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Royal Commission offers Fellowship funding worth up to £80,000

www.royalcommission.org.uk

On the December 13th 2012, Begbroke Science Park welcomed The Royal Commission for the Exhibition of 1851 to a breakfast meeting where the Chief Executive Nigel Williams promoted their Industrial Fellowship scheme. The scheme aims to extend the influence of science into industry and production. It does this by sponsoring exceptional graduates, employed by a company, to work with an academic sponsor and so gain a PhD.

The Fellowships encourage innovation and creativity in British industry, and partnerships between industry and universities. The student is employed by the company, but gains access to a university research group and academic supervisor, as well as access to the network of Industrial and other Royal Commission Fellows and sponsors. The academic gains access to the company and its research base, a broader perspective on their research, and access to the Royal Commission networks. It is very much a partnership between the student, the academic, and the company.

The Industrial Fellowship is worth up to £80,000 over three years. The Commission will pay 50% of the students’ salary (up to £20,000 a year), all university costs, and provides a yearly travel allowance of up to £3.5kpa, a contribution to consumable costs, and £10k to the academic sponsor. The award is made to the student.

The seminar included case studies from Ian Towle and Kaylie Smith from Ketonex, an ex-Begbroke tenant, who spoke about the Fellowships from a user perspective. Kaylie, a fellowship student, commented, ‘I wanted to do a PhD but didn’t want to be a student anymore. This is a different experience which allows you to establish so many more links and allows you to see all the sides of business.’ Kaylie noted that the Fellowship gives a sense of community and the events hosted by the Commission provide opportunities to form close links with other Fellows and with commissioners.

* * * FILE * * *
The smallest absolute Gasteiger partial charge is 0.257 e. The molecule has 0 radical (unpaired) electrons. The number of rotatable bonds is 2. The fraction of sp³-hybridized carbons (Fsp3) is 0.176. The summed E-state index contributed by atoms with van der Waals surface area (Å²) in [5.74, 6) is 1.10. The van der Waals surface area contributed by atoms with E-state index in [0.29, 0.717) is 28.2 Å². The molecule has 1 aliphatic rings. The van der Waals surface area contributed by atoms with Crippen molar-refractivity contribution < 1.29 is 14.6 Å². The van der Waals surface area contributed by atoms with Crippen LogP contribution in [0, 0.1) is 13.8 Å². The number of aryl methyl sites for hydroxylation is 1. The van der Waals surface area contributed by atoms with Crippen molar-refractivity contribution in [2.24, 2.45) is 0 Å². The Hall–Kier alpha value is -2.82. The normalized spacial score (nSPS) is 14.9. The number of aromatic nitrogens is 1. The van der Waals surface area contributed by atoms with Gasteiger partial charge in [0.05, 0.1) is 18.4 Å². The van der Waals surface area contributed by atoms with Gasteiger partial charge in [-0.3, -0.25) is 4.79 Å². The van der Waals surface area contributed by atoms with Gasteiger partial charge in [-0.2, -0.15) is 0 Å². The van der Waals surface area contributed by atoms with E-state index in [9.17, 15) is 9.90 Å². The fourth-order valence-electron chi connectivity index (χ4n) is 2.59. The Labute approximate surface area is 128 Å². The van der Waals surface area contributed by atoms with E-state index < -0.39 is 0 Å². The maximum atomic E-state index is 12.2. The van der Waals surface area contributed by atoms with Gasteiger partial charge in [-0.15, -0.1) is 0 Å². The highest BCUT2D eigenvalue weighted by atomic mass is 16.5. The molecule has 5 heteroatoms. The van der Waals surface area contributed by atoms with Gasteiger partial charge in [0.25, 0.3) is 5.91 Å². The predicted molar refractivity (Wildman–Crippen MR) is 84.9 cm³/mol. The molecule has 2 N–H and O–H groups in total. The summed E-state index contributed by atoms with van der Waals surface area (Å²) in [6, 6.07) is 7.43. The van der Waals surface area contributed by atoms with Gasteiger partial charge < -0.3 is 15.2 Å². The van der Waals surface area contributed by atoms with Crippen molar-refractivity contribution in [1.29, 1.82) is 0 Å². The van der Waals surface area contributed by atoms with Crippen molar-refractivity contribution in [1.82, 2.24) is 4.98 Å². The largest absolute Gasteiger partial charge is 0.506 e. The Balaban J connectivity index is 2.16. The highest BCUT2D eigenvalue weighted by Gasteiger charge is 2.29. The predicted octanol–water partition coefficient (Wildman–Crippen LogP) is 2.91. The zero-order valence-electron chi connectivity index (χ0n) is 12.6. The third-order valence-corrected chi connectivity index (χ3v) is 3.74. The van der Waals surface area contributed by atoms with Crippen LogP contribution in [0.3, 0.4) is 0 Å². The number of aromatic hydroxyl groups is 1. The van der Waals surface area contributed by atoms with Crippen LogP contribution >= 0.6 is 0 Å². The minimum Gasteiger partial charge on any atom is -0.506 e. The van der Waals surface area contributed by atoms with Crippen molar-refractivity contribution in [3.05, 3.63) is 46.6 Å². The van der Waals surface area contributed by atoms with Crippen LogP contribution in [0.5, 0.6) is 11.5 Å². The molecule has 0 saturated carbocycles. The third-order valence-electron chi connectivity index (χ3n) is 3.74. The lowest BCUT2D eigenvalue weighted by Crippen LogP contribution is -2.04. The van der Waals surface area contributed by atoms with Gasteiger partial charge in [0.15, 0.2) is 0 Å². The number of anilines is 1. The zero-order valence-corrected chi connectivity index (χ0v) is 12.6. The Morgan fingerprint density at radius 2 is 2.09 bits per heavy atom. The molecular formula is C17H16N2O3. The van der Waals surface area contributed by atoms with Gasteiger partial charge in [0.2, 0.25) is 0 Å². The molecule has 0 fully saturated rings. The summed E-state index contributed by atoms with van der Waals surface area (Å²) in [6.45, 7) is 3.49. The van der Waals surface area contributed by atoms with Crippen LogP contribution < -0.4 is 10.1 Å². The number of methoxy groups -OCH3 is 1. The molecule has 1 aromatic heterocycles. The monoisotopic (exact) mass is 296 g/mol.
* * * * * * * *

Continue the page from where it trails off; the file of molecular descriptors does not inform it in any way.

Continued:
The attendees, many from micro SME’s, welcomed the award. Julie Davies from Cytox commented, ‘the information on available funding is valuable and the potential to bring forward research within the company and gain associations with the University are very beneficial.’ Involved in diagnostics, Julie is looking to forge links with Universities in her region.

Questions were asked surrounding the application process and Nigel stressed that the Commission is very broad-minded, and is keen to adapt guidelines to fit the user’s needs, whilst maintaining excellence. They award fellowships to students and companies involved in Computer Science, Software Design and Medical Science. Nigel said ‘We are very flexible; you name it we will look at it…’

The approaching deadline for submission is January 23rd 2013. Interviews take place in April 2013 and the fellowship will begin from October 2013. The Industrial Fellowships offer, on merit, up to 8 highly regarded awards annually.

The Royal Commission has a rich history dating back to 1851, when Prince Albert appointed a Commission for promoting Arts Manufacture and Industry by means of a great collection of Arts and Industry of all Nations, to be formed in London at The Crystal Palace. The Fellowships stemmed from the profit Prince Albert made after the exhibition, and are aimed at helping graduates working in Industry conduct a programme of research in conjunction with a university that leads to a patent, product or process and a higher educational qualification.

For further information on the Industrial Fellowship scheme please see their website

If you missed the seminar please find the slides here

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